SCOTTSDALE, Ariz. — A “new normal” has been established at the National Association of Chain Drug Stores with a higher standard of value for chain and associate members.
The standard was elevated in recent years with significant public policy victories, success in communicating the story of pharmacy and innovations in member programs and services, including meetings, new chairman Bob Loeffler said at the NACDS Annual Meeting.
Henceforth, the NACDS staff and board of directors will seek to create “the next level of success” in the areas of business community, government affairs and communications, stated Loeffler, who is chief administrative officer of H.E. Butt Grocery Co.
Noting the challenges that lie ahead for pharmacy, he stressed the need for “active diligence” in continually engaging with federal and state lawmakers, recognizing that the task of educating policy makers on the value of pharmacy will never be complete.
He discussed the challenge of communicating to the “budget chiefs” in Washington how pharmacy-based strategies to improve medication adherence can translate into health care savings, as well as industry’s need to continue defending against additional pharmacy reimbursement cuts.
To assist in overcoming these challenges, Loeffler urged all attendees — suppliers and retailers — to take advantage of the NACDS RxIMPACT grassroots advocacy program to deliver their message to elected officials. “For those of you who are in the business of researching and developing medications, and helping to improve and save lives, know that NACDS stands with you in creating a public policy environment … and a business climate … that helps patients stay on their therapies and achieve better outcomes,” he said.
“And for those of you in the business of selling consumer goods, I believe the advancement of legislation and policy that strengthen pharmacy, such as the medication adherence platform, contributes in a big way to having healthy retailers.”
Loeffler highlighted the work of the NACDS Retail Advisory Board as an example of how the association is engaging with retailers and suppliers to help foster business opportunities for NACDS members.
He stressed that if pharmacy is to see continued recognition for its value, it needs to seize the opportunity. “Nobody is going to just give it to us and, in fact, it could be taken away,” he said. “NACDS needs all of us to engage, and remain engaged, in this effort — whether you are a chain or a supplier of consumer goods, medications or services.”
President and chief executive officer Steve Anderson said NACDS meetings and its government affairs and communications initiatives present ideal opportunities for diverse yet related businesses to plan for volatile and challenging times.
Today’s operating environment is characterized by uncertainties related to federal and state health care policy and budgets, the electorate’s dissatisfaction, the financial ripple effects of globalization, and geopolitical unrest, he noted.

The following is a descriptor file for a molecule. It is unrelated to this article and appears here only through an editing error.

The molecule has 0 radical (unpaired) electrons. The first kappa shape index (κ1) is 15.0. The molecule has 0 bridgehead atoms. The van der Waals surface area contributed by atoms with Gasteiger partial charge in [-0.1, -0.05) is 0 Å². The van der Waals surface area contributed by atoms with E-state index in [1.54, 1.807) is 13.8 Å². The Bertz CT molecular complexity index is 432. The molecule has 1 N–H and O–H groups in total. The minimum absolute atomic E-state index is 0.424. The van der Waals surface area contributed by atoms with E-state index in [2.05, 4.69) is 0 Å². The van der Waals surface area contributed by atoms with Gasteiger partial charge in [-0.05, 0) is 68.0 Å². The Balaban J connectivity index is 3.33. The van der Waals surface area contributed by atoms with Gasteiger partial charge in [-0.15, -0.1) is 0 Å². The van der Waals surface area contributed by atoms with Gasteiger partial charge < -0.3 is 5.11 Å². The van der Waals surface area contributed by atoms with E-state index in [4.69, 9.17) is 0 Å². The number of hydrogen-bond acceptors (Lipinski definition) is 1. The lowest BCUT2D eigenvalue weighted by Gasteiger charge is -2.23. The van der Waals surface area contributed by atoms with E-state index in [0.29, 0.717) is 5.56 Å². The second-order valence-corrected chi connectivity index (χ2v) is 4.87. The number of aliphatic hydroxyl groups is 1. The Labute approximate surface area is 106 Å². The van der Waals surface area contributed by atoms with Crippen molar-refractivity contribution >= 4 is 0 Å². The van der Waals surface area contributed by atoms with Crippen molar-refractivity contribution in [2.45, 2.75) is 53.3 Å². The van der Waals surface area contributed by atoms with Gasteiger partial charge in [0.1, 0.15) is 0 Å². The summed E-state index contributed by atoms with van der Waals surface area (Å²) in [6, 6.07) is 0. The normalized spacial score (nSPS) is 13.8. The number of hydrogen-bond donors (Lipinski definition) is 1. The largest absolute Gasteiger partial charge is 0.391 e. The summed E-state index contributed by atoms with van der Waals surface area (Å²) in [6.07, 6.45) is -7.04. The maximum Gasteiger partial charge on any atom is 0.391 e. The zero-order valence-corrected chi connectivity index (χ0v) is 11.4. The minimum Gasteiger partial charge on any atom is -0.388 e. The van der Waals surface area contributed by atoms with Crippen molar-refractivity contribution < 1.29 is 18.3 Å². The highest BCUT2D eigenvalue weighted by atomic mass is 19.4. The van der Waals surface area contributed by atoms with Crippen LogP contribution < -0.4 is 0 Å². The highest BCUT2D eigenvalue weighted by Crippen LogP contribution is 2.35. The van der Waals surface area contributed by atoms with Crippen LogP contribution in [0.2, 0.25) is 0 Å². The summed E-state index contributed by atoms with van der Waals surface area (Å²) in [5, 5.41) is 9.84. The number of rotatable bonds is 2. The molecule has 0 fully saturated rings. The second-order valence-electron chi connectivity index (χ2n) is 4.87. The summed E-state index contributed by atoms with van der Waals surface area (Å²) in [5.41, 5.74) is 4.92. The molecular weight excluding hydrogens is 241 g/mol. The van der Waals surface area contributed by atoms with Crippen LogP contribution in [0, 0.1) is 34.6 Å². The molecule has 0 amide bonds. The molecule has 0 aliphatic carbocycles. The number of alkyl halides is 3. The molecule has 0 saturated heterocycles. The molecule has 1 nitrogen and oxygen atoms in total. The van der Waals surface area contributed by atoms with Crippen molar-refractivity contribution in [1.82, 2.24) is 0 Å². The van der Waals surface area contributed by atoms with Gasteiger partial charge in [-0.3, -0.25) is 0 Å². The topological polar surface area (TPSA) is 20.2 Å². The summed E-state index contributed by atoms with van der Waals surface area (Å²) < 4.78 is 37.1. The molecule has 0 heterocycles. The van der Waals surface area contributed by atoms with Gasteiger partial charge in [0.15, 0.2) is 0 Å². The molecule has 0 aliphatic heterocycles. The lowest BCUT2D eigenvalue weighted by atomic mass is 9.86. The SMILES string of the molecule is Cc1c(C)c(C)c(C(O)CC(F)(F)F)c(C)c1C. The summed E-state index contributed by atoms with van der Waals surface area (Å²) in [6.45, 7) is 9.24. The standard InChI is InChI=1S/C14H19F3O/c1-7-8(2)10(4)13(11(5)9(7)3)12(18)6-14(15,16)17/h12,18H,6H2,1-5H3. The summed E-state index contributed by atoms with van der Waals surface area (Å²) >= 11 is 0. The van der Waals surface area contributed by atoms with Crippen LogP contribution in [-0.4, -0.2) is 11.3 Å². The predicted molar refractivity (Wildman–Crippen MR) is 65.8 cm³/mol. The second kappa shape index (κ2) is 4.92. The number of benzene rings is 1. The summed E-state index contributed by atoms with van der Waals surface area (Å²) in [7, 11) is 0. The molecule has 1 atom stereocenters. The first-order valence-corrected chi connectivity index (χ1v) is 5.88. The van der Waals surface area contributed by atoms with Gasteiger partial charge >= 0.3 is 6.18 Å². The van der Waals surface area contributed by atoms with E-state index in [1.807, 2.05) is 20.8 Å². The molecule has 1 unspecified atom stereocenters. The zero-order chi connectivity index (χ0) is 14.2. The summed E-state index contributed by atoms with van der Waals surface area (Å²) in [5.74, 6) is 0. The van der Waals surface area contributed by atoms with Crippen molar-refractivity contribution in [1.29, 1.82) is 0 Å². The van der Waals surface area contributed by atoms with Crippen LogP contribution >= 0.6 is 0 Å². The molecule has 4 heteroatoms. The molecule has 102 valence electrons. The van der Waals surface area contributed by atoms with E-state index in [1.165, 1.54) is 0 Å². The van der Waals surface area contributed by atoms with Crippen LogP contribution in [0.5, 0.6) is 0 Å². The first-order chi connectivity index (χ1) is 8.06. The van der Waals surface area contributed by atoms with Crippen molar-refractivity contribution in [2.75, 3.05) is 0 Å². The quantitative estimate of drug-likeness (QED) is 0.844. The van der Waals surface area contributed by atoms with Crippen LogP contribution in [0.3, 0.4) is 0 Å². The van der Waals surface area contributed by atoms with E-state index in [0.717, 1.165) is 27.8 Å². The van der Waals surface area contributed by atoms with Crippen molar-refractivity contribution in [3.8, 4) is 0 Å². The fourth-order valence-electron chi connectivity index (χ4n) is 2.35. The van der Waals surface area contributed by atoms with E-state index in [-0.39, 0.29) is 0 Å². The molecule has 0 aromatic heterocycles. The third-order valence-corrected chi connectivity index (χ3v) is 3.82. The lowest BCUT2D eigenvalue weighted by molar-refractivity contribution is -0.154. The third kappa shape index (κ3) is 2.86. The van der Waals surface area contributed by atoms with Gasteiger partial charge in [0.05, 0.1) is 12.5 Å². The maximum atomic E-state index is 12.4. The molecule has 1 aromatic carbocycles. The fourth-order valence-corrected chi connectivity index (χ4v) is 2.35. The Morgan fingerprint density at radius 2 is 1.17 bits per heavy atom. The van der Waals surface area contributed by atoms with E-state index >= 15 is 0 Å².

“The world is too small not to plan for,” Anderson said. “Frankly, that is a big part of why we are here at this meeting and why we attend other NACDS meetings. “This is an ideal forum to discuss the effects of macro and micro factors on business relationships and strategies — and our proactive responses through government affairs and industrywide communications.”
He illustrated the power of a unified industry voice by describing one of the teachings of Greek philosopher Zeno. “He asked whether a single millet seed makes a noise when it falls. The answer is obviously no. But Zeno said if you take a bushel of millet seeds and drop them from the top of a building, it obviously makes a much louder noise. In fact, a bushel of millet seeds falling to the ground has the power to knock over stationary obstacles.
“I think Zeno was describing in 400 B.C. the principle of why you are a member of NACDS. Do you have enough power and can you make enough noise as a single company? Or do you have more power [and] do you make more noise [and] can you knock over stationary obstacles by working together with like companies from the same industry in a trade association like NACDS?”
He cited the success of the joint lawsuit filed by NACDS and the National Community Pharmacists Association to overturn the Medicaid average manufacturer price pharmacy reimbursement model, thereby helping to preserve pharmacy’s viability and patients’ access to pharmacy care.
He also noted the pro-pharmacy provisions of the health care reform law, as well as the platform that the debate over the law presented for educating lawmakers about the ability of pharmacies to help improve lives and reduce costs by fostering medication adherence.
“To sustain this vital message, we now have bills [S. 274 and H.R. 891] introduced in the House of Representatives and the Senate that would continue the momentum of medication therapy management,” Anderson said.
He cited NACDS’ advertising campaign in Washington and success in earning media coverage on the value of pharmacy as examples of NACDS’ continued commitment to create and raise awareness of pharmacy’s role in health care delivery.
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